Spring at my farm, thinking of the ancients by Tao Yuan-ming – translated by Dan Veach

The ancient master left us a teaching:
“Care for the Way, care not about poverty”

I revered him, but he was beyond my reach
So I turned my mind to this life of toil

Grasping a plough handle, glad for the season’s work
Smiling and laughing, I urge on the farmers

The level fields welcoming winds from afar
The lovely sprouts holding new life in their hearts

Although the harvest has not yet come
These everyday things still give us great pleasure

Ploughing and planting have their times of rest
No traveler stops to ask about the way

At sunset we’re all headed home together
A jug of thick wine will cheer up the neighbors

Singing long, I close my brushwood gate
Somehow, I’m now one of the farmers
Tao Yuan-ming was China’s first great lyric poet, and a beloved grandfather figure for the great Tang and Sung poets: Li Po, Tu Fu, Wang Wei, and Su Tung-po. Though less well known than his “grandchildren,” Tao may well be China’s greatest and most personally engaging poet.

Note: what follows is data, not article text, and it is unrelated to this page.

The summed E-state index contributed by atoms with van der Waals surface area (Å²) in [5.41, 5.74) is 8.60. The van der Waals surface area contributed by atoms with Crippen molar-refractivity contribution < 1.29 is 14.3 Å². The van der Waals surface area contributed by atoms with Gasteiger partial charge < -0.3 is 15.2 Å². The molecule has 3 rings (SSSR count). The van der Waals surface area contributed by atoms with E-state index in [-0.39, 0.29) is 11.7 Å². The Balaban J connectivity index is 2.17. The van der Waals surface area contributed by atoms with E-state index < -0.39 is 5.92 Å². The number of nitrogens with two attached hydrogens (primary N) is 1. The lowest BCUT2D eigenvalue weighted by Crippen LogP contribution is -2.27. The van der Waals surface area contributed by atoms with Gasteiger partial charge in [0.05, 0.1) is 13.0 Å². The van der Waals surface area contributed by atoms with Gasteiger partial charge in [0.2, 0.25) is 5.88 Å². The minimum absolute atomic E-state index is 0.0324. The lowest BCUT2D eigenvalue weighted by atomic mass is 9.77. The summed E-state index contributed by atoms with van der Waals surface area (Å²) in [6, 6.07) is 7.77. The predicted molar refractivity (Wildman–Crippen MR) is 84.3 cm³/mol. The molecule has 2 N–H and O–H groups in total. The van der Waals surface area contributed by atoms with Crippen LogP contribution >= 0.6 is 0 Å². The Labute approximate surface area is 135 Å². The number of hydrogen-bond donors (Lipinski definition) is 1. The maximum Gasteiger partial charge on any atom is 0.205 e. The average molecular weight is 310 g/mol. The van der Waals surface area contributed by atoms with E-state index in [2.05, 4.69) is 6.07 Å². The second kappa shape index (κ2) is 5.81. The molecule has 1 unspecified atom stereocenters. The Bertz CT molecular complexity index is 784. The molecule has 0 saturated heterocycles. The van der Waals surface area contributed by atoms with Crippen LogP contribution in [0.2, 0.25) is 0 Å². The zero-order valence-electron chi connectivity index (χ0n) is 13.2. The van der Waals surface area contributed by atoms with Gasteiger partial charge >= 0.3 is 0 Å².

Dan Veach is the founder of Atlanta Review and author of Elephant Water. His translations from Chinese, Arabic, Spanish and Anglo-Saxon have won the Willis Barnstone Translation Prize and the Independent Publisher Book Award. Editor of Flowers of Flame: Unheard Voices of Iraq (Michigan State University Press, 2008), Dan has performed his poetry worldwide, including Oxford University, People’s University in Beijing, the American University in Cairo, and the Adelaide Festival in Australia.